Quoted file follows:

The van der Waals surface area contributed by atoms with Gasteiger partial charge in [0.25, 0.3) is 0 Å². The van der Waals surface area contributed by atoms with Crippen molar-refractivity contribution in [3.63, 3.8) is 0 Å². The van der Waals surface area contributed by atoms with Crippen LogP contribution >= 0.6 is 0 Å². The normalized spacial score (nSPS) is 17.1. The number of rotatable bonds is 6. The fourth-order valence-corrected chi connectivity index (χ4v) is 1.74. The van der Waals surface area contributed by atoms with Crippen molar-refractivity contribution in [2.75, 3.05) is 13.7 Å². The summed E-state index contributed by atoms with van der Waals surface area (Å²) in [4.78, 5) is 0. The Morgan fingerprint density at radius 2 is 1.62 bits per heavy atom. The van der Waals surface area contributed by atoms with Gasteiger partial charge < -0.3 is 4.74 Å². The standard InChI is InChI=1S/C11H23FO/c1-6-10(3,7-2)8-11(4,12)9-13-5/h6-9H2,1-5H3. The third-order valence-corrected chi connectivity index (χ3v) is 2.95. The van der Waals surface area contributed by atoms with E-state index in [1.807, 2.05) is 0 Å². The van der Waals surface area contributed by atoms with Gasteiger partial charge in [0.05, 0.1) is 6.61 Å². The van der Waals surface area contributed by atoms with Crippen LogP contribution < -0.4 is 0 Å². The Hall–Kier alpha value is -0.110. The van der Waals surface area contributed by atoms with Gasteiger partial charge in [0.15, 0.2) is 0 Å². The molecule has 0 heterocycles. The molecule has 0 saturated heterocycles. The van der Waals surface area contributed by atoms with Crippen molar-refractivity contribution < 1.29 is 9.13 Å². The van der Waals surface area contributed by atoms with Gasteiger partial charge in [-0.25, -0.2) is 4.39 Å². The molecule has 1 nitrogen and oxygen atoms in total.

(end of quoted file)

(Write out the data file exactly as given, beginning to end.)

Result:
The van der Waals surface area contributed by atoms with Gasteiger partial charge in [0.25, 0.3) is 0 Å². The van der Waals surface area contributed by atoms with Crippen molar-refractivity contribution in [3.63, 3.8) is 0 Å². The van der Waals surface area contributed by atoms with Crippen LogP contribution >= 0.6 is 0 Å². The normalized spacial score (nSPS) is 17.1. The number of rotatable bonds is 6. The fourth-order valence-corrected chi connectivity index (χ4v) is 1.74. The van der Waals surface area contributed by atoms with Crippen molar-refractivity contribution in [2.75, 3.05) is 13.7 Å². The summed E-state index contributed by atoms with van der Waals surface area (Å²) in [4.78, 5) is 0. The Morgan fingerprint density at radius 2 is 1.62 bits per heavy atom. The van der Waals surface area contributed by atoms with Gasteiger partial charge < -0.3 is 4.74 Å². The standard InChI is InChI=1S/C11H23FO/c1-6-10(3,7-2)8-11(4,12)9-13-5/h6-9H2,1-5H3. The third-order valence-corrected chi connectivity index (χ3v) is 2.95. The van der Waals surface area contributed by atoms with E-state index in [1.807, 2.05) is 0 Å². The van der Waals surface area contributed by atoms with Gasteiger partial charge in [0.05, 0.1) is 6.61 Å². The van der Waals surface area contributed by atoms with Crippen LogP contribution < -0.4 is 0 Å². The Hall–Kier alpha value is -0.110. The van der Waals surface area contributed by atoms with Gasteiger partial charge in [0.15, 0.2) is 0 Å². The molecule has 0 heterocycles. The molecule has 0 saturated heterocycles. The van der Waals surface area contributed by atoms with Crippen molar-refractivity contribution < 1.29 is 9.13 Å². The van der Waals surface area contributed by atoms with Gasteiger partial charge in [-0.25, -0.2) is 4.39 Å². The molecule has 1 nitrogen and oxygen atoms in total.